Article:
It seems that the New York Times is willing to publish op-eds by Israeli Jews who advocate or have committed murder of Palestinians, without mentioning that fact in their bio blurbs. So the question, without taking a position on whether or not political violence is ever justified, is why the Times feels compelled to take a different stance when it comes to Palestinian contributors.


Barghouti got five life terms? Begin would have got 91!

By Gush Shalom, undated

Indeed, the Palestinian leader Marwan Barghouti, now heading a mass hunger strike in the Israeli prisons, was sentenced by an Israeli court to five life terms. The New York Times was ready to publish this fact after the high-level protests made by the Government of Israel.

Prime Minister Netanyahu and his ministers should be reminded of some more facts. For example, in the bombing of the King David Hotel in Jerusalem, carried out on July 22, 1946, by the Etzel (Irgun) underground organization headed by Menachem Begin, 91 people were killed. Of them, as reported at the time, 28 were Britons, 41 Arabs, 17 Jews, and five others.

This means that according to the current rules prevailing in the Israeli judicial system, the Etzel commander Menachem Begin, who personally ordered and supervised this attack, deserved to be sentenced to 91 cumulative life terms – in addition to dozens more life terms for dozens of other killings carried out by Etzel members under Menachem Begin’s command and leadership.

Despite all this – as PM Netanyahu knows very well – Menachem Begin was accounted in Israel to be a gifted parliamentarian and a leader of great stature. The fact that the British government defined him as a terrorist and placed a big prize on his head did not prevent him, at a later stage, from holding a state visit to Britain as Prime Minister of Israel and being received officially at 10 Downing Street. Likewise Yitzhak Shamir, who was likewise designated a terrorist by the British, and who also ultimately held a state visit to Britain as Prime Minister of Israel. All this is not unusual or exceptional – many of the independent states now existing in the world were established by those who took up arms to fight for independence and were therefore considered to be terrorists.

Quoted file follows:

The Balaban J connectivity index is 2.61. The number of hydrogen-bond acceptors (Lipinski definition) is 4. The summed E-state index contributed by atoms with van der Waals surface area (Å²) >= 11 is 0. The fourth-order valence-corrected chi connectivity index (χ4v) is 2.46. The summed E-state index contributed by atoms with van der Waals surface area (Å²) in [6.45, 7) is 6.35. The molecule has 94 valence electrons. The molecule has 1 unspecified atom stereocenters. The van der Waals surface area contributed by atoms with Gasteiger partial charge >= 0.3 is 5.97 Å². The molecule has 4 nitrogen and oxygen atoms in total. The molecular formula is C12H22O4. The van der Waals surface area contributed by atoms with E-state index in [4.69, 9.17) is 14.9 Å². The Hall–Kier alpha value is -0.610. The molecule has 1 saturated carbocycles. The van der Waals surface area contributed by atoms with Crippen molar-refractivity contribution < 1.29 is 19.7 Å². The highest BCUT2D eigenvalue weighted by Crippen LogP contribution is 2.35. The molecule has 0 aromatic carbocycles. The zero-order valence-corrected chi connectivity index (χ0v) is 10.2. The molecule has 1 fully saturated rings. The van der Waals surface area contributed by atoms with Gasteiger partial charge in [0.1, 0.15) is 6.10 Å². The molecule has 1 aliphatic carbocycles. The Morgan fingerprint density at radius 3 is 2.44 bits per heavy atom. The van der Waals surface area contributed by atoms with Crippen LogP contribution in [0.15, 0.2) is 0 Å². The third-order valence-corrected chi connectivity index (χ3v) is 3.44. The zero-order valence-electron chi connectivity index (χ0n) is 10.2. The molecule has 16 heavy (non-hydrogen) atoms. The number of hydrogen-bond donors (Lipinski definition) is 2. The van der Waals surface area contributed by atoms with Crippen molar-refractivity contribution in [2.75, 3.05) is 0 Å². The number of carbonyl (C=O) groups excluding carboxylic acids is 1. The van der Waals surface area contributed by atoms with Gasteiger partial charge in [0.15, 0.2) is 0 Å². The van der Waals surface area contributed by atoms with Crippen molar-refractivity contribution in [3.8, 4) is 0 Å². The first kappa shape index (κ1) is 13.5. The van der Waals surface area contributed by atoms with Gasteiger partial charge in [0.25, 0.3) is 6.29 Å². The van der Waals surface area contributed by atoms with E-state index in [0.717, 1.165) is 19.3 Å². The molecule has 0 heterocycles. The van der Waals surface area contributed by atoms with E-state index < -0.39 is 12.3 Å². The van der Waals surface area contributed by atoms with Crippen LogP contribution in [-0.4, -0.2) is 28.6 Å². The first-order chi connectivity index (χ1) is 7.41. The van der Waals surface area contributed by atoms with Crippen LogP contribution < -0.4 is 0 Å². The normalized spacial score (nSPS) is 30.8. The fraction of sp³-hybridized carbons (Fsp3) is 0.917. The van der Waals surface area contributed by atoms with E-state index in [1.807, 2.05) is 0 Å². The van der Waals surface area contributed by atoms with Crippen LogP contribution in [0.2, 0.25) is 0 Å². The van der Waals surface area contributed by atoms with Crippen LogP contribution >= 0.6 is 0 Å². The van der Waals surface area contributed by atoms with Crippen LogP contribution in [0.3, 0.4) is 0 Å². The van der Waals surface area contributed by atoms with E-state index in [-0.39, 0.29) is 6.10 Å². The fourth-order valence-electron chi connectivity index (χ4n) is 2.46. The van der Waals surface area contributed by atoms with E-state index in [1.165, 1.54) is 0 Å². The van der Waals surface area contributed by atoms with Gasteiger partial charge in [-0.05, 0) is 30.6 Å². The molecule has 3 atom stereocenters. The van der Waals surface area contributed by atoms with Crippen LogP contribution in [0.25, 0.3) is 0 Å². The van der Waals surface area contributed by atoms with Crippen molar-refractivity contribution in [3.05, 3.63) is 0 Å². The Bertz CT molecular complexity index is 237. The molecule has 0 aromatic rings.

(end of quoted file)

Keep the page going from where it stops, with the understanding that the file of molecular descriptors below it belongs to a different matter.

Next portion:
Gush Shalom opposed the show trial of Marwan Barghouti, held in the Tel Aviv court, in which the verdict was clear from the outset. Gush activists, headed by Uri Avnery, at the time carried out protests at the courtroom and were removed by police. But perhaps there was one good result: Marwan Barghouti’s long imprisonment has brought him great sympathy among the Palestinian public, bringing him closer to a leadership position in which he could become a partner in making peace with the State of Israel. That is, of course, if and when an Israeli government is formed which is seriously interested in peace and is ready to end the occupation rule in the Palestinian territories.

In themselves, most demands of the hunger-striking Palestinian prisoners are simple and elementary, and there is no reason to reject them. For example, in all prison wings of criminal prisoners held in Israel there are public telephones through which prisoners can regularly speak with their families. This right is given also to cruel murderers and to the leaders of organized crime gangs who are known to be still directing criminal activities even from inside prison. On the other hand, Palestinian prisoners who are defined as “security prisoners” are denied the right to maintain contact with their families by means of a public telephone, even though the prison authorities and security services can monitor all such calls. This increases the motivation to smuggle mobile phones to jail – as was highlighted in the Bassel Ghatas affair.

© Copyright JFJFP 2017